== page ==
Did all that make Israel love and obey God? No, they feared God, but would not trust and obey. Therefore, would people really (as many say and demand) love God and believe in God if He would just intervene to stop all evil, reveal Himself clearly, and give us clear instructions? The answer is available in the Old Testament. Despite God’s faithful good treatment, constant appearances and miracles, Israel repeatedly failed. About 50 years after God gave them the land of Canaan, Israel devolved into anarchy where every man “did what was right in his own eyes”. We read in Judges 2:10-12, “there arose another generation…then the sons of Israel did evil in the sight of the Lord and served the Baals (idols), and they forsook the Lord who had brought them out of the land of Egypt, and they followed other gods…thus they provoked the Lord to anger.” If you think the human race today is different from or better than the people then, I think you are fooling yourself because Israel well represented the human race. God’s response was to withdraw, to “give them over”, in other words to let them do what they wanted to do apart from Him. People may feel like God has let them down, abandoned them, but biblically who really let who down? Who betrayed whom? God restrains Himself from intervening against evil for our benefit. Remember also, if God intervened all the time He would be violating our free will. When people say, “Where is God, why doesn’t He do something?” it escapes their notice that if He did do something it would be to clean house. Do we really want Him to right all wrongs, and clean up evil? What if He started with us? It seems we want justice for others without judgment or consequences for ourselves, and mercy without justice for ourselves.


John 11:1-16, the Unique Ways of God


Think for a minute about the greatest challenge to your faith. In my informal poll it has been people’s frustration that God does not often act as we expect Him to or we want Him to. Most people would not want their friends and family to know about their frustration, so they “put on a happy face”. Many times in a crisis situation they expected God to intervene and solve their problems, but He did not. GOOD NEWS—God has already addressed this frustration and disappointment by including it in many of the stories in the Bible. Disappointment with God is a key issue in the Lazarus story of John 11. The Gospel of John is unique amongst the four Gospel accounts in that the theme is the unique nature of Jesus as the God-Man. John used seven miracles or “signs” to reveal Jesus’ unique identity, and the raising of Lazarus was the last climaxing sign of Jesus being Lord of life and Conqueror of death. After each of John’s miracles we read that “many believed in Jesus”, but also the miracles intensify the opposition of the religious leaders against Jesus.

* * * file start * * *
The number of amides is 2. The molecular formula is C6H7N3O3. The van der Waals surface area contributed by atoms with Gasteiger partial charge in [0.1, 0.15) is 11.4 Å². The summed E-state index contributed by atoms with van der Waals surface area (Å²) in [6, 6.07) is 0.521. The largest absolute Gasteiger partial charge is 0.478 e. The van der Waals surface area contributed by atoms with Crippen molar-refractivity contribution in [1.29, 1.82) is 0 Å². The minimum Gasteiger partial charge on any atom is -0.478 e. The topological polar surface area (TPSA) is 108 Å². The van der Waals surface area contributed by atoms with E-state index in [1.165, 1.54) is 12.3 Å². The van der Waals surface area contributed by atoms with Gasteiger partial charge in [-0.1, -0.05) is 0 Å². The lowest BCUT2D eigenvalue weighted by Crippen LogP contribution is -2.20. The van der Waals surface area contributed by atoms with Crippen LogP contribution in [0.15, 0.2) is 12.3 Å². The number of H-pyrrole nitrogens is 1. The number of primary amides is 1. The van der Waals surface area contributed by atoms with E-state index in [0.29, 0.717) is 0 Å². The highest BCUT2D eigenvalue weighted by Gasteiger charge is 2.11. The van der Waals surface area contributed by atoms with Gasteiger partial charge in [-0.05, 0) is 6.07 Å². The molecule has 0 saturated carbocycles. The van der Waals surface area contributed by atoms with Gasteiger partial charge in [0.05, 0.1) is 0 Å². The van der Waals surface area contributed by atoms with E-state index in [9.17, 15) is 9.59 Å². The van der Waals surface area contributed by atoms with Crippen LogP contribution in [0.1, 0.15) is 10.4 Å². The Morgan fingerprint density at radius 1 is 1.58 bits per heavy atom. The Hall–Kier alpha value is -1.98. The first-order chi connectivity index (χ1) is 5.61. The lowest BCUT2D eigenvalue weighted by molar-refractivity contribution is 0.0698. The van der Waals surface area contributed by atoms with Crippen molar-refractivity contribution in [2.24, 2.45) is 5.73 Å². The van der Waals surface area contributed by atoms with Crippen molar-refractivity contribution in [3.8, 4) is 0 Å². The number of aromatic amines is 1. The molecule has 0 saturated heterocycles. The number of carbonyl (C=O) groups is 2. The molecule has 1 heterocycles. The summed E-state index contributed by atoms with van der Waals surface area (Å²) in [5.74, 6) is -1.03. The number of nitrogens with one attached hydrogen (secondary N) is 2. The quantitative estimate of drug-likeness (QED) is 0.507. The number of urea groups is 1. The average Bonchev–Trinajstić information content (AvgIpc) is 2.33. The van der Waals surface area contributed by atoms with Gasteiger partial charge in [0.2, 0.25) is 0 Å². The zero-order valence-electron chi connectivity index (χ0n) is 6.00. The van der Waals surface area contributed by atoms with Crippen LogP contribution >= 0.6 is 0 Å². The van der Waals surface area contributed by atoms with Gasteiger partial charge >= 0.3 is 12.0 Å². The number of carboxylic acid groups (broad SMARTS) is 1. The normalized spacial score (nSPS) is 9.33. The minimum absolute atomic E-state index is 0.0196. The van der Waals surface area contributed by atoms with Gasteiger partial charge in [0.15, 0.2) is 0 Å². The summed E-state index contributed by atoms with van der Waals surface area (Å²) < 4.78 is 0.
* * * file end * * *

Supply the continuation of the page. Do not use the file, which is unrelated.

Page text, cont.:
The miracle of Lazarus in John 11 begins with a crisis at the home of Jesus’ close friends and disciples in Bethany—Mary, Martha, and Lazarus. Every year during the festivals in Jerusalem, Jesus stayed at their house just east of Jerusalem, and they were devoted to Him. In December, John 8 records that Jesus was in Jerusalem for the Feast of Lights (Hanukkah), and got into a heated confrontation with the religious leaders that ended with them trying to kill Him. Several weeks later in John 9, Jesus healed a blind man on the Sabbath and they tried to arrest Him. Then in John 10, Jesus had another heated discussion with them at a later date, and again they tried to kill Him. Therefore, some time before Passover (March/April), Jesus left Judea and went northeast across the Jordan River, probably a two day walk from Jerusalem. Now in John11, Mary and Martha send an urgent message of their crisis—Lazarus is deathly ill. Jesus made a comforting statement when He heard it that he wouldn’t die, and the illness was for God’s glory. In Jn.11:5-6, we read a very surprising statement that Jesus loved Mary, Martha, and Lazarus, yet when He heard of the crisis He stayed where He was two more days, and meanwhile Lazarus died. If it was a two day walk, then Lazarus died while the message was being delivered because when Jesus got there he had been dead for four days. As we analyze this, we must confess confusion that Jesus would linger while the one He loves is dying. Our reaction would be to call 911 emergency, and ask for the fastest ambulance to the nearest hospital. You certainly would not just wait around and do nothing, so clearly God’s ways are not our ways. Somehow, for some purpose that escaped everyone there, Jesus deliberately delayed because He loved them. Is that a contradiction? Clearly, God’s timing is different from ours and He has a bigger and better plan that we can’t fathom.